Issue 4

Rabbit: The Autobiography of Ms. Pat

by Patricia Williams with Jeannine Amber

Comedian Patricia Williams, known for years by her street name “Rabbit,” was born and raised in Atlanta’s most troubled neighborhood at the height of the crack epidemic. One of five children, Pat watched as her alcoholic mother struggled to get by on charity, cons, and petty crimes. By fifteen, Pat was a mother of two.

Alone at sixteen, Pat was determined to make a better life for her children. But with no job skills and an eighth-grade education, her options were limited. She learned quickly that hustling and humor were the only tools she had to survive. Her unflinching memoir of cinematic scope and unexpected humor offers a rare glimpse into the harrowing reality of life on America’s margins—a powerful true story of resilience, determination, and the transformative power of love.

The Locals

By Jonathan Dee

Mark Firth is a contractor and home restorer in Howland, Massachusetts, who feels opportunity passing his family by. After being swindled by a financial advisor, he finds himself envying the wealthy weekenders in his community whose houses sit empty all winter. Philip Hadi used to be one of these people. But in the nervous days after 9/11 he flees New York and hires Mark to turn his Howland home into a year-round “secure location” from which he can manage billions of dollars of other people’s money. These two men’s very different worlds collide—rural vs. urban, middle class vs. wealthy. Then the town’s first selectman dies suddenly, and Hadi volunteers for office. He soon begins subtly transforming Howland in his image—with unexpected results for Mark and his extended family.

The Wilding Sisters

By Eve Chase

When fifteen-year-old Margot and her three
sisters arrive at Applecote Manor in June 1959, they expect a quiet English country summer. Instead, they find their aunt and uncle still reeling from the disappearance of their daughter, Audrey, five years before. As the sisters become divided by new tensions when two handsome neighbors drop by, Margot finds herself drawn into the life Audrey left behind. When the summer takes a deadly turn, the girls must unite behind an unthinkable choice or find themselves torn apart forever.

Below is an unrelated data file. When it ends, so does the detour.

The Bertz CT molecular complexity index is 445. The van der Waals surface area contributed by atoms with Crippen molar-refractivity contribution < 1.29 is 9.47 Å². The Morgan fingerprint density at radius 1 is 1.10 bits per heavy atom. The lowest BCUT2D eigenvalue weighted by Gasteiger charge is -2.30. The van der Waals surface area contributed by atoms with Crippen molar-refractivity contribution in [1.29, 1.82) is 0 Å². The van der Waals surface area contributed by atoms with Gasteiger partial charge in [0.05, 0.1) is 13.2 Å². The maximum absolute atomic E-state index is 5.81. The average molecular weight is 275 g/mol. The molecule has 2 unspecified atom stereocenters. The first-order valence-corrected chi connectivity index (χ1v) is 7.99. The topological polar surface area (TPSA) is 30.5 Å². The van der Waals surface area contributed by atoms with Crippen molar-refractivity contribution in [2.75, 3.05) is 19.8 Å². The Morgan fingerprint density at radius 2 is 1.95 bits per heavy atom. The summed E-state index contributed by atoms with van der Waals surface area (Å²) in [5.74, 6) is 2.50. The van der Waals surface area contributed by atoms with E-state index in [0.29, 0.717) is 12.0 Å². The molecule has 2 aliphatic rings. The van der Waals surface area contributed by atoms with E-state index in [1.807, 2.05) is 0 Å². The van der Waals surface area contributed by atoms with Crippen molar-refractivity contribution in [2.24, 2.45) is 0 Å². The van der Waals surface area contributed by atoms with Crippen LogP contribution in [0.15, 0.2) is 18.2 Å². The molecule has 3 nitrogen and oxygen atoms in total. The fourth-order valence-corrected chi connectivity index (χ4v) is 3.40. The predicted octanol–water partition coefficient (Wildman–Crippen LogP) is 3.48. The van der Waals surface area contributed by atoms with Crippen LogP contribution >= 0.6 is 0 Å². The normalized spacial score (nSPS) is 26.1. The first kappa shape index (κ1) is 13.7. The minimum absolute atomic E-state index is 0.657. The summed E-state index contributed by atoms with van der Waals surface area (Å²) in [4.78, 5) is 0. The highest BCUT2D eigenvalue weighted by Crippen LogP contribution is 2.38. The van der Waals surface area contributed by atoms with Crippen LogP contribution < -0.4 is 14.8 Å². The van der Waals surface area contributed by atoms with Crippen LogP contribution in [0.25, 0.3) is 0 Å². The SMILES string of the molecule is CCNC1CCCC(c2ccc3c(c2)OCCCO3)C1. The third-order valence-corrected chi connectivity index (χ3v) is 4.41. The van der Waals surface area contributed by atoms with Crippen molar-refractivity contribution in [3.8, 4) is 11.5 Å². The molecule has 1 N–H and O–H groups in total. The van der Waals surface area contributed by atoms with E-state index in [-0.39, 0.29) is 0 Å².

Fifty years later, Jesse is desperate to move her family out of their London home. Gorgeous Applecote Manor, nestled in the English countryside, seems the perfect solution. But Jesse finds herself increasingly isolated in their new sprawling home, and haunted by the strange rumors that surround the manor.

The Nearness of You

By Dorothy Garlock

The newest romance by Dorothy Garlock takes us to Hooper’s Crossing, New York, in 1952. The post-war boom seems a million miles away, especially for a sheltered librarian, Lily Denton, who longs for the adventure and excitement of the big city. Her overprotective widowed father keeps a close eye, so she spends her days working at the library and her nights hoping life doesn’t pass her by.

Then professional photographer Boone Tatum arrives in this small town. The moment he meets beautiful Lily and snaps her photograph, everything changes. Suddenly leaving is the furthest thing from Boone’s mind. But danger has slipped silently into this sleepy town, ensnarling Lily. And Lily and Boone’s dream of a life together is thrown into peril unless Lily finds the courage to stand up for herself and Boone.

Sting-Ray Afternoons: A Memoir

By Steve Rushin

It’s Steve Rushin’s story: of growing up within a ’70s landscape populated with Bic pens, Mr. Clean, Scrubbing Bubbles, lightsabers, and Schwinn Sting-Ray bikes. He tells of a wild and bittersweet childhood that includes a road trip in a wood-paneled station wagon with the kids in the way-back, singing along to the Steve Miller Band. He describes brothers waking up early on Saturday mornings for five consecutive hours of cartoons and advertising jingles that they’ll be humming all day. His father—one of 3M’s greatest eight-track salesman —traveled across the country on the brand-new Boeing 747, providing for his family but wanting nothing more than to get home. Rushin paints an utterly fond, psychedelically vibrant, laugh-out-loud-funny portrait of an exuberant decade with side-splitting commentary.

Bugged: The Insects Who Rule the World
and the People Obsessed with Them

By David MacNeal

Insects have been shaping our ecological world and plant life for over 400 million years. In fact, our world is essentially run by bugs—there are 1.4 billion for every human on the planet. Journalist David MacNeal takes us on an off-beat scientific journey that weaves together history, travel, and culture in order to define our relationship with these mini-monsters. He introduces a cast of bug-lovers—from an exterminator nursing bedbugs (on his own blood), to a kingpin of the black market insect trade to a “maggotologist”—all who obsess over the crucial role insects play in our everyday lives.